This is an important and inspiring story for English reviewers as Spanish rates have traditionally been even lower than English rates in Miami because of the plethora of Spanish-speaking lawyers in the area. If the Spanish speakers can collectively bargain their rates upwards in Miami, then English reviewers can do it too! It just takes community building, solidarity, and guts.
Reflections on the Experience as We GROW OUR MOVEMENT:
In retrospect, applying escalation strategies such as wearing pins to show solidarity would have bought the Romanian team more time to convince fellow colleagues to join the strike and could have avoided the use of the final bargaining chip of striking so early. It's also clear that contract attorneys need the support of the press to raise awareness, generate support for our cause, and shame managers for being so selfish when the law firms and agencies have such high profit margins on our heads. We need to be bold and recognize that the public is interested in supporting our efforts. Public attention puts pressure on the agencies to do what is right, pay us better wages, and improve our working conditions. Effective social change is waged in the court of public opinion. Please continue to organize with us, show resistance, and build solidarity as we change the industry to safeguard our futures!
Talking at Work
Earlier this year (2015), one of our contract attorneys was working on a project where management set forth a host of rules which included the instruction that there was to be no talking at work, regardless of whether or not the discussion was work-related. This, understandably, contributed to a climate of fear in the workplace. Some of the foreign-language contract attorneys on this project, who felt that they might have more leverage than others, approached management about this. Prior to the meeting with management, the attorneys agreed to leave the job if management was not amenable to doing away with the rule. During the meeting, management agreed that the contract attorneys would be allowed to talk at work within reasonable limits, but subsequent emails to the entire group of contract attorneys reminded them of the rules still included the restriction on talking while at work.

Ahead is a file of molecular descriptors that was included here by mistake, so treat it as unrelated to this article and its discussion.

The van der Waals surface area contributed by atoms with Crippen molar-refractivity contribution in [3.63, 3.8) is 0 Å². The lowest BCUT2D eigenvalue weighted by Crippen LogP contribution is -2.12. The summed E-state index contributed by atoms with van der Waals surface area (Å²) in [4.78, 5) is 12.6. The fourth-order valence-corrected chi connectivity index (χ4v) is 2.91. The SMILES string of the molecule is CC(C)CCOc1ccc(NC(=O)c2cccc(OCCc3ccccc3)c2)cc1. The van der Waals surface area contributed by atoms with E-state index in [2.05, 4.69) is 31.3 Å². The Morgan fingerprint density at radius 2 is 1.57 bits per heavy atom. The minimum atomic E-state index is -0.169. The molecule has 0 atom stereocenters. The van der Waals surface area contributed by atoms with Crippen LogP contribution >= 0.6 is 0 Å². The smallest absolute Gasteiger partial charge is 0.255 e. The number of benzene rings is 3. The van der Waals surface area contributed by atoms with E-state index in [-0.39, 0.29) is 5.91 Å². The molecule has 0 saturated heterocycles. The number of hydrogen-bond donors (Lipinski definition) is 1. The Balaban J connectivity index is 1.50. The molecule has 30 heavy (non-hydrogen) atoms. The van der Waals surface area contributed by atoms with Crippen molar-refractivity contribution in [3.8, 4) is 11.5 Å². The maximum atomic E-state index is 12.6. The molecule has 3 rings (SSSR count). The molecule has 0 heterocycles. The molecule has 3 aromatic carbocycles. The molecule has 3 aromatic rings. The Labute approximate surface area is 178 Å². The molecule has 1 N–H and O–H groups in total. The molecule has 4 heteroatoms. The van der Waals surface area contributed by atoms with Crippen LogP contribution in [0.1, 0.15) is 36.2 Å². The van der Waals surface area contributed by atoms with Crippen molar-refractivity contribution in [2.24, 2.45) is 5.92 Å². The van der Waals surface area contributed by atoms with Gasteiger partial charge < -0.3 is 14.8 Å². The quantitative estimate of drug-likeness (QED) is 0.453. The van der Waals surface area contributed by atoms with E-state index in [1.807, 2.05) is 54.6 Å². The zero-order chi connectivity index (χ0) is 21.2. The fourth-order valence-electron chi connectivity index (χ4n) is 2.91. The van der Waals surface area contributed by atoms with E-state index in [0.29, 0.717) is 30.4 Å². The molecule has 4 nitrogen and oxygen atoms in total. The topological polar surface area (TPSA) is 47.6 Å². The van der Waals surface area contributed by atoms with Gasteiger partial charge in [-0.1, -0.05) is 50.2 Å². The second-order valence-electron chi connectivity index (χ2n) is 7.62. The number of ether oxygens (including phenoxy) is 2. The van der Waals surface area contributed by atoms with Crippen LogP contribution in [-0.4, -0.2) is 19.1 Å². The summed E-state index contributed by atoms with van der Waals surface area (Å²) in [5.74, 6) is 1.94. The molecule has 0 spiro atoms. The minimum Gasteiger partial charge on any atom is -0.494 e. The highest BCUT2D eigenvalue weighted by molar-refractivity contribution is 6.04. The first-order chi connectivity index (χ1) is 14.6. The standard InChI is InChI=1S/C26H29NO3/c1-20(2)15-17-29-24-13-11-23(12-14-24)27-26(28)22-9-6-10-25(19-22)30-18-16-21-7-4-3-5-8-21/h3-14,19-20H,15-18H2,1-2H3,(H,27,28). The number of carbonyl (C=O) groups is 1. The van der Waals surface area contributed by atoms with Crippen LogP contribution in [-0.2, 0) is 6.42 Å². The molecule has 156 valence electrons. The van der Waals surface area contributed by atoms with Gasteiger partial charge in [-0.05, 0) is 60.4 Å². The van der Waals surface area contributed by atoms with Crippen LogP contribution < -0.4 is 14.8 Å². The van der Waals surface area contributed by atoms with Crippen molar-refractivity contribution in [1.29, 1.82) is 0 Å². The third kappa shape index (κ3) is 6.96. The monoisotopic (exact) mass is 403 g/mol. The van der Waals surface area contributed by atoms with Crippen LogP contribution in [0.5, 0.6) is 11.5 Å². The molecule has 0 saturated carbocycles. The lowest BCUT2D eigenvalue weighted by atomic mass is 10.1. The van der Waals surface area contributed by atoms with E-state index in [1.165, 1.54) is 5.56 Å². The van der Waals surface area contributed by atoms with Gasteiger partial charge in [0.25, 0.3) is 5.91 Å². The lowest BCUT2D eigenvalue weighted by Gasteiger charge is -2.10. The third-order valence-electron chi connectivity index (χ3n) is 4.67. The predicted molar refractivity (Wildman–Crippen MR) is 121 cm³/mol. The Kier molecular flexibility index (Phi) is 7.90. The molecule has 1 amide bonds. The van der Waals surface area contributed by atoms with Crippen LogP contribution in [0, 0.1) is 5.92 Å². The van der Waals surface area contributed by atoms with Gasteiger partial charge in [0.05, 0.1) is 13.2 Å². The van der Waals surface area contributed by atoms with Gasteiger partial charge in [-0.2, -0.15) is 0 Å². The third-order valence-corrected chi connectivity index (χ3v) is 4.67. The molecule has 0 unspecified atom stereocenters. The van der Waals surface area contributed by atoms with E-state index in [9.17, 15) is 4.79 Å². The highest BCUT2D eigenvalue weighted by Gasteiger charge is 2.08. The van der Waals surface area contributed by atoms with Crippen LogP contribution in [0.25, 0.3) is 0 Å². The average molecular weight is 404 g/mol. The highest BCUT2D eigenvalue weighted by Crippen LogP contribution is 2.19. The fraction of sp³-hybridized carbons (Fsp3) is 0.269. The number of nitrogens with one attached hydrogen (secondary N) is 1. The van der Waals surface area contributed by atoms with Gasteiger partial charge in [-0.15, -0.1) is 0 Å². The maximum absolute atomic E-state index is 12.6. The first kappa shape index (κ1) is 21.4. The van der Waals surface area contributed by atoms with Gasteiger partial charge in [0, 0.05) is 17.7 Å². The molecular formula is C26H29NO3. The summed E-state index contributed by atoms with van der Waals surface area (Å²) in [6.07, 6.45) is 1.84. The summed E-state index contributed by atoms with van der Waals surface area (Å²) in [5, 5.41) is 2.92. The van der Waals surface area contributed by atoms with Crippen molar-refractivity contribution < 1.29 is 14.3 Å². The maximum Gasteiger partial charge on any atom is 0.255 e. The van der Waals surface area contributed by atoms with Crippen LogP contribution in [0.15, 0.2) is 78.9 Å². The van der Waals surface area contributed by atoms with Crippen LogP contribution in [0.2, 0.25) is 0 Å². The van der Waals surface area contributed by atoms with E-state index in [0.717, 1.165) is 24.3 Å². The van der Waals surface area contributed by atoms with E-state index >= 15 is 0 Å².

Shortly after these incidents, the UCA went public and appeared in the press, such as the Wall Street Journal. In one WSJ article, the restriction on talking was specifically called out by one of our members. Since this time, management at this agency has not repeated its request that workers not talk to one another while at work. It seems incredibly likely that this is a result of the concerted effort by the assertive contract attorneys at this agency combined with the public knowledge that there are attorneys organizing for better workplace conditions. Together, we can recapture our dignity and reduce the sense of fear we all face from time to time as temporary contract attorneys.